Schloss Brake was a former residence of the Counts of Lippe. The first castle was built after 1190. In 1447 it was conquered and burned during the feud. The current appearance dates mainly from the 1570-1587 when it was modernized in Weser Renaissance style. In 1663, Count Casimir of Lippe-Brake rebuilt the east wing to its present form. Since 1986 the Weser Renaissance Museum has been located in the castle.

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Details

Founded: 1570-1587
Category: Castles and fortifications in Germany
Historical period: Reformation & Wars of Religion (Germany)

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museum-schloss-brake.de

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4.4/5 (based on Google user reviews)

User Reviews

Mathias Jakobsson (3 years ago)
Nice
angela conifer (3 years ago)
A gem of a place, off the main road and accessable by foot and car but could see many parking places. The castle is a museum that is very well maintained. housing many interesting artefacts which explain the history of the castle and surrounding.ding areas. Visitors are able to wonder around and look out of tower windows at the beautiful views an old mill remains working and can be seen close up as you stand on the little bridge. Nice walks around the area are well used and are easily accessable. I believe this is a must to see if you are in the Lemgo area.
Marion Birnstein (3 years ago)
Ein nettes kleines Schloß. Wer etwas über die Geschichte der weserrenaissance erfahren möchte, ist hier richtig. Auch für Kinder ist es interessant. Möglichkeiten zum ausprobieren gibt es. Aber auch für Erwachsene gibt es Sachen auszuprobieren. So zum Beispiel die Perspektive im zeichnen. Die Turmbesteigung ist nur etwas für fitte Leute geeignet.
Jörg Beyer (3 years ago)
Alles renoviert und perfekt gestaltet. Wir haben die Räumlichkeiten für eine Abend-Veranstaltung mit 150 Gästen genutzt. Wirklich sehr schöne Räumlichkeiten!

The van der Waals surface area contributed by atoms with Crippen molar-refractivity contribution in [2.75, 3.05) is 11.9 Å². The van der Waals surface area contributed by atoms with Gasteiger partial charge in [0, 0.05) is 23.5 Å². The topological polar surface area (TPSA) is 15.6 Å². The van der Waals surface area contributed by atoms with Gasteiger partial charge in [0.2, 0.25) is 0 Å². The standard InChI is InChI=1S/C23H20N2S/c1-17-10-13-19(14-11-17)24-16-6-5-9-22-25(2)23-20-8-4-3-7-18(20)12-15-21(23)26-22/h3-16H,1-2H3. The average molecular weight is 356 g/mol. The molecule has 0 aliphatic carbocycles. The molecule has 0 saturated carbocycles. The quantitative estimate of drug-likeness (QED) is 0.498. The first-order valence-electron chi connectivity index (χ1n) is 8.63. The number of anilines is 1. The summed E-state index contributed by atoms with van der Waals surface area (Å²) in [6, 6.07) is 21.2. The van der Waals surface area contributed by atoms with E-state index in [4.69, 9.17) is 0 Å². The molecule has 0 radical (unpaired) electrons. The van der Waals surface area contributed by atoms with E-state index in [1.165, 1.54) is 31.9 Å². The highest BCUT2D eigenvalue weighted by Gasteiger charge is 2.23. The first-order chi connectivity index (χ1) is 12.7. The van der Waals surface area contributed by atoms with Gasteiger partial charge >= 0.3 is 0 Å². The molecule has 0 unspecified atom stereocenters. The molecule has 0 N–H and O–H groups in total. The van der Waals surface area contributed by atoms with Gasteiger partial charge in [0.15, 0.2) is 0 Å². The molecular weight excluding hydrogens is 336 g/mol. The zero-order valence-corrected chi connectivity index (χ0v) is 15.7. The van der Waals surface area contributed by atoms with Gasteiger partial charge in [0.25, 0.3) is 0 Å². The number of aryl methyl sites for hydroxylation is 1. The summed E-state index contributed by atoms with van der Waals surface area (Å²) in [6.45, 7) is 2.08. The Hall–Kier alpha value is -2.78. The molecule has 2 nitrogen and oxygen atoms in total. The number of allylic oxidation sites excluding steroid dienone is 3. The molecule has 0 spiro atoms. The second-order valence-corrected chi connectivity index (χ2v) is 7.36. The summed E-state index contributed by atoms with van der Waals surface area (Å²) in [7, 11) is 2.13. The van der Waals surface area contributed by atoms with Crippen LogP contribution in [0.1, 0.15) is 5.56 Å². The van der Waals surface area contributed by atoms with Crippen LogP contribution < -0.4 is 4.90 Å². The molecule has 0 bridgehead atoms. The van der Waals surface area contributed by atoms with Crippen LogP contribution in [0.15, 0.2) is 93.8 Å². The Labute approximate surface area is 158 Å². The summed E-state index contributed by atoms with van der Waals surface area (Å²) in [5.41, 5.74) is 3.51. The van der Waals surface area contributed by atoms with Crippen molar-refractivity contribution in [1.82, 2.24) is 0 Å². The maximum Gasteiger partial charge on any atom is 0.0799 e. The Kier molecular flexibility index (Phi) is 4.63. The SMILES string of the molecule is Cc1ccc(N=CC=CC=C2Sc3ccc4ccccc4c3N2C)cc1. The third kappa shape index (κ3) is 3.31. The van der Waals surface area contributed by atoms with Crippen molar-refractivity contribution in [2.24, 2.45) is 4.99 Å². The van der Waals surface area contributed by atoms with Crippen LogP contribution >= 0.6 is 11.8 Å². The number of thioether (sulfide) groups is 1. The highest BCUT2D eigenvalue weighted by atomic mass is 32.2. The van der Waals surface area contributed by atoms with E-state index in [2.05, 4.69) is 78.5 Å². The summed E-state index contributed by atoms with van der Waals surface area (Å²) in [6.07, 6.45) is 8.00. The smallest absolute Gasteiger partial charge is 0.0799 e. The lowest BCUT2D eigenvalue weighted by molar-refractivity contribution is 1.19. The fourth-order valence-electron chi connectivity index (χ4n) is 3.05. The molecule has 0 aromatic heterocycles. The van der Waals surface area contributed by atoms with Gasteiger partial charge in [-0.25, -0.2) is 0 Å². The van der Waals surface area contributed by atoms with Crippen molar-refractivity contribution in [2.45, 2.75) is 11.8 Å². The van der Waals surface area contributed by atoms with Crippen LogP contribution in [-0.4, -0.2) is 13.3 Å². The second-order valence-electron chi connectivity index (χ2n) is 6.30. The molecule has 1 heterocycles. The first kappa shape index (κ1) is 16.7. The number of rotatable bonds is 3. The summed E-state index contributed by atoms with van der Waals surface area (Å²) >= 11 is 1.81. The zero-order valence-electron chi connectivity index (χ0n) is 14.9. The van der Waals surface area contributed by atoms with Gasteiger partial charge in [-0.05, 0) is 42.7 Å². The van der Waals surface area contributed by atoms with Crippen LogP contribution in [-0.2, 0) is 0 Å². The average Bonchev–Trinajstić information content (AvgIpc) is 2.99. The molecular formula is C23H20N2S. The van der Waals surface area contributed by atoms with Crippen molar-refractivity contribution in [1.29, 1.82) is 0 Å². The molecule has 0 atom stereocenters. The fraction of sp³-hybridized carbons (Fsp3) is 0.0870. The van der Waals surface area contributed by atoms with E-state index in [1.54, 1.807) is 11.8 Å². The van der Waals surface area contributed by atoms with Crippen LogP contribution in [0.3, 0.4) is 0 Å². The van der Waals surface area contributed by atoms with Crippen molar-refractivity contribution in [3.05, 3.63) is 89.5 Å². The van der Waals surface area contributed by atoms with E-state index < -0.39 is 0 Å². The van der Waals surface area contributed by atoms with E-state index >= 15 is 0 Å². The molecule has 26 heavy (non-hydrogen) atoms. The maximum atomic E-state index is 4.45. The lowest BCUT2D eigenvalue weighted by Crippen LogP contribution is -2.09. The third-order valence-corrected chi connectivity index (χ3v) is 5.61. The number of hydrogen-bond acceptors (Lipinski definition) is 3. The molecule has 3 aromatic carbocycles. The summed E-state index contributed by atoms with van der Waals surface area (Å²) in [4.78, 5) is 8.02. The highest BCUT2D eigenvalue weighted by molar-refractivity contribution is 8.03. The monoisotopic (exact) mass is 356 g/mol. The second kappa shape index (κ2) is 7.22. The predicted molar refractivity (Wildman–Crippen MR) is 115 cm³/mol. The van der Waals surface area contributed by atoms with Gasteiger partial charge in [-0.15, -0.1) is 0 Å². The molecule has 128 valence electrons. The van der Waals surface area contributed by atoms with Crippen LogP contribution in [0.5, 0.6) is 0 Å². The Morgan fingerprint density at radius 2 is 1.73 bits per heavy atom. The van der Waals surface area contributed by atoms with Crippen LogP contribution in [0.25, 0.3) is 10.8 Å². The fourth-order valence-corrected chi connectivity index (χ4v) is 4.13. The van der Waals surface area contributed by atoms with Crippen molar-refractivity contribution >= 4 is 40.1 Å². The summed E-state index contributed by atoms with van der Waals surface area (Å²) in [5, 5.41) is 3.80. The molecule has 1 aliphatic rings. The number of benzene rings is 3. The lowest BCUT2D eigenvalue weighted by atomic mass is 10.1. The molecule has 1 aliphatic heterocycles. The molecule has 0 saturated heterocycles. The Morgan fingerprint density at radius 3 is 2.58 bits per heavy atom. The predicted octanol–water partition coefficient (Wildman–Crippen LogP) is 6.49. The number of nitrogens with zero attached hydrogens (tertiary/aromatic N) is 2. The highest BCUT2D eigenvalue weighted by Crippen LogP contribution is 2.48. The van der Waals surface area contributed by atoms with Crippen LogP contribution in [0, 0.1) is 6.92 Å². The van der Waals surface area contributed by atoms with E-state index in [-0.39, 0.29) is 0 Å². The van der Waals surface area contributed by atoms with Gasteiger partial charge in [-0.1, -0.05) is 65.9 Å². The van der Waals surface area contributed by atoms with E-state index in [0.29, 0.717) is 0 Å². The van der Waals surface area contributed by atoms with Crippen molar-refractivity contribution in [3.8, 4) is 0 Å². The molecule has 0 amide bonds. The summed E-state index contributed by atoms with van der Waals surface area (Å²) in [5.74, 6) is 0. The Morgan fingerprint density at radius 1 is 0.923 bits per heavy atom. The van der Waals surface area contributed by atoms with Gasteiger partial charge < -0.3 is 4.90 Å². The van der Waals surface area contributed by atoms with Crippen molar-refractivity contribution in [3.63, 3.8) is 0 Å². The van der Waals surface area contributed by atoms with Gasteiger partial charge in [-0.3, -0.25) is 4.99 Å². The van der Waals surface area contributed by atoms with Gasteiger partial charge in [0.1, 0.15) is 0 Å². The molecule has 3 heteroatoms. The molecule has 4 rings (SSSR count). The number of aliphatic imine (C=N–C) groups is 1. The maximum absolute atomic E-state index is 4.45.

Fran Bower (3 years ago)
Lovely Renaissance castle full of interesting corners and a tower too climb.
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The Broch of Gurness is an Iron Age broch village. Settlement here began sometime between 500 and 200 BC. At the centre of the settlement is a stone tower or broch, which once probably reached a height of around 10 metres. Its interior is divided into sections by upright slabs. The tower features two skins of drystone walls, with stone-floored galleries in between. These are accessed by steps. Stone ledges suggest that there was once an upper storey with a timber floor. The roof would have been thatched, surrounded by a wall walk linked by stairs to the ground floor. The broch features two hearths and a subterranean stone cistern with steps leading down into it. It is thought to have some religious significance, relating to an Iron Age cult of the underground.

The remains of the central tower are up to 3.6 metres high, and the stone walls are up to 4.1 metres thick. The tower was likely inhabited by the principal family or clan of the area but also served as a last resort for the village in case of an attack.

The broch continued to be inhabited while it began to collapse and the original structures were altered. The cistern was filled in and the interior was repartitioned. The ruin visible today reflects this secondary phase of the broch's use.

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Pieces of a Roman amphora dating to before 60 AD were found here, lending weight to the record that a 'King of Orkney' submitted to Emperor Claudius at Colchester in 43 AD.

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In the 9th century, a Norse woman was buried at the site in a stone-lined grave with two bronze brooches and a sickle and knife made from iron. Other finds suggest that Norse men were buried here too.